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How should you handle a rude email?

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You’re preparing an important Powerpoint in your office (or twirling your chair and throwing rolled up paper at the bin) when a new email pings onto your screen. You open it and have to read it twice before you can believe it. The writer, a client, has stormed past grumpy into outright nasty. You’re shocked. Upset. Angrily, you hit ‘reply’.

Don’t! Reply immediately, that is. Draft a first response if you must, but don’t send it. Take a deep breath, get a coffee, crack your knuckles. Then try again. Here’s how to proceed.

As a general rule of thumb, ignore the tone. There are two reasons for this. First, it’s not helpful to escalate the situation with more abuse. Secondly, if you keep the moral high ground., you’ll get to feel all smug and superior the next day,

So how to respond, if not to fire an equally rude email back?

After a period of calm reflection (or pacing and cursing, if that’s your preference), examine the email in an archaeological way. Dig out any actual content and note it down.

Here’s an example.

You useless pile of gannet guano. I was there in the rain at the 9am, as we agreed. In a move worthy of the bull’s-pizzle you are, you didn’t show. I waited for three long hours with no word from you. You and your company are beyond useless. You’re an infected pustule, a suppurating abscess on the backside of your profession.

Content: You didn’t show up to a meeting.

First, ask yourself honestly – is this true? Am I at fault?

Scenario 1:

If the answer is yes, then apologise sincerely and offer to fix the problem.  No need to go overboard – they were horrible, after all – but no matter how rude the client, the issue is yours.

Scenario 2:

Let’s suppose the client’s issue is a little bit true. For example, you were 15 minutes late. You texted, but they clearly didn’t receive it. However, they were gone by the time you got there, so they definitely didn’t wait for hours.

Here, your default should still be to apologise for your part of the problem – in this case, the fact that you were 15 minutes late. Be clear and direct in that apology. Do, politely, explain your circumstances – that you were there soon after you said you’d be. Then move on to offer a solution.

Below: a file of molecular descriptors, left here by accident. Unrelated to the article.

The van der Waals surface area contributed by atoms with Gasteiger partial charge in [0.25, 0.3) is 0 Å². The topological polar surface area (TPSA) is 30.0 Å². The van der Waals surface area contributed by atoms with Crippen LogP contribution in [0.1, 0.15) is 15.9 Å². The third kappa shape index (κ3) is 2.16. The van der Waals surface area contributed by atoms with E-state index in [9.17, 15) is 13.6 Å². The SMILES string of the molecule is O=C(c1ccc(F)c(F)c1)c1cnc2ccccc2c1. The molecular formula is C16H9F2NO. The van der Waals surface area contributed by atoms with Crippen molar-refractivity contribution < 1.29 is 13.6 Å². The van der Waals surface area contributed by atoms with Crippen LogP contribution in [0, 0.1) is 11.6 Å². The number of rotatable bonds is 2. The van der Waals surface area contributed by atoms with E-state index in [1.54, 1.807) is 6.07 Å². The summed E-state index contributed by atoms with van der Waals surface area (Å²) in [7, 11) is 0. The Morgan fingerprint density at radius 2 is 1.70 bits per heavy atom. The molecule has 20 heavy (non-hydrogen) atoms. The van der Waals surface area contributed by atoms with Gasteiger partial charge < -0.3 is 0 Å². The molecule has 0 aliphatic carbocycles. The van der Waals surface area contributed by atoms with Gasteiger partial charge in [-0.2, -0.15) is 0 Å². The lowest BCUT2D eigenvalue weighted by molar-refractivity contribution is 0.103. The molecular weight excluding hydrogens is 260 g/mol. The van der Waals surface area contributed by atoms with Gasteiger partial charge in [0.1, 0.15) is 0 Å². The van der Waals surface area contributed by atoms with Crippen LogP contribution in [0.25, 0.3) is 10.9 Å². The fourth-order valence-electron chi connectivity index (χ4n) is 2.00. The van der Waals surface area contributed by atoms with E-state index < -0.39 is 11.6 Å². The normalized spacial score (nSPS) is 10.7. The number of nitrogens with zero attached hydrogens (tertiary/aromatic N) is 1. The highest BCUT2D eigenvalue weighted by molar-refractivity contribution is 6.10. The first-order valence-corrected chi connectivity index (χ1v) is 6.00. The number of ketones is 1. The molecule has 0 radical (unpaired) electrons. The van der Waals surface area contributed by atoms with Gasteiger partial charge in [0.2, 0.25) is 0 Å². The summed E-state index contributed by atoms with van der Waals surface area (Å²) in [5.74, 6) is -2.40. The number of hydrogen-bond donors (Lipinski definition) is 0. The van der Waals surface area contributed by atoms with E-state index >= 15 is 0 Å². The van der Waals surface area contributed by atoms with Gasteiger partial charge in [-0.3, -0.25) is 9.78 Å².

There’s no point responding to the abusive tone, unless you think it’s so bad you don’t want to deal with the client anymore. In which case, say so politely and clearly: “I feel that our relationship has broken down beyond repair. I’d like you to find another (insert business here).”

Scenario 3:

Well, they’re just wrong, as well as being hostile. They got the day wrong, after ignoring your reminder text, which you followed up with a phone call – and when they didn’t answer, a voice message. So you were there and they were too – 24 hours later.

Time to roll up your sleeves and have some fun. Here are some options, in ascending order of passive aggressiveness.

  1. Ignore the tone and deal with the content by offering a solution. Don’t apologise – you don’t need to. In this example, politely propose an alternative day, and explain that you’ll be sending a reminder text. You might remind them that it’s a good idea to confirm by replying to the text.
  2. Ask them what response they’re seeking. That is, turn the solution back around to them. “This has clearly been upsetting for you. What is it you would like us to do?” You can choose how subtle to be – it depends on any number of factors (like how important the client is, and whether you value your job).
  3. Use my favourite (and riskiest) technique for dealing with this kind of client: aggressive politeness. For example, you might offer a non-apology: “I’m so sorry you missed the appointment we agreed on,” or, “I’m so sorry we were both so inconvenienced.”
    Instead of simply offering a solution, you might couch it in pseudo-Victorian phrasing: “I do so hope you’ll be able to find the time to respond to the text and come to the meeting. I know it must be unutterably difficult to manage your busy schedule.”

If you’re feeling particularly vengeful, you might add ‘all by yourself,’ or ‘even with the wonderful PA you have’.
Be careful – as an old boss once said to me, this works best on people who are too arrogant, or too stupid, to realise you’re taking the piss. Don’t write anything that’s going to get you sacked!

I know the old adage says the customer is always right. I wonder if, ‘back in the day’ (an awful phrase, by the way. Back in which day??), customers tended to be more polite? Maybe we should amend it to: Polite customers are always right. And we’re always polite to customers.

Even when they don’t deserve it.

Well, nearly always.


Note: Take this advice seriously at your own risk!

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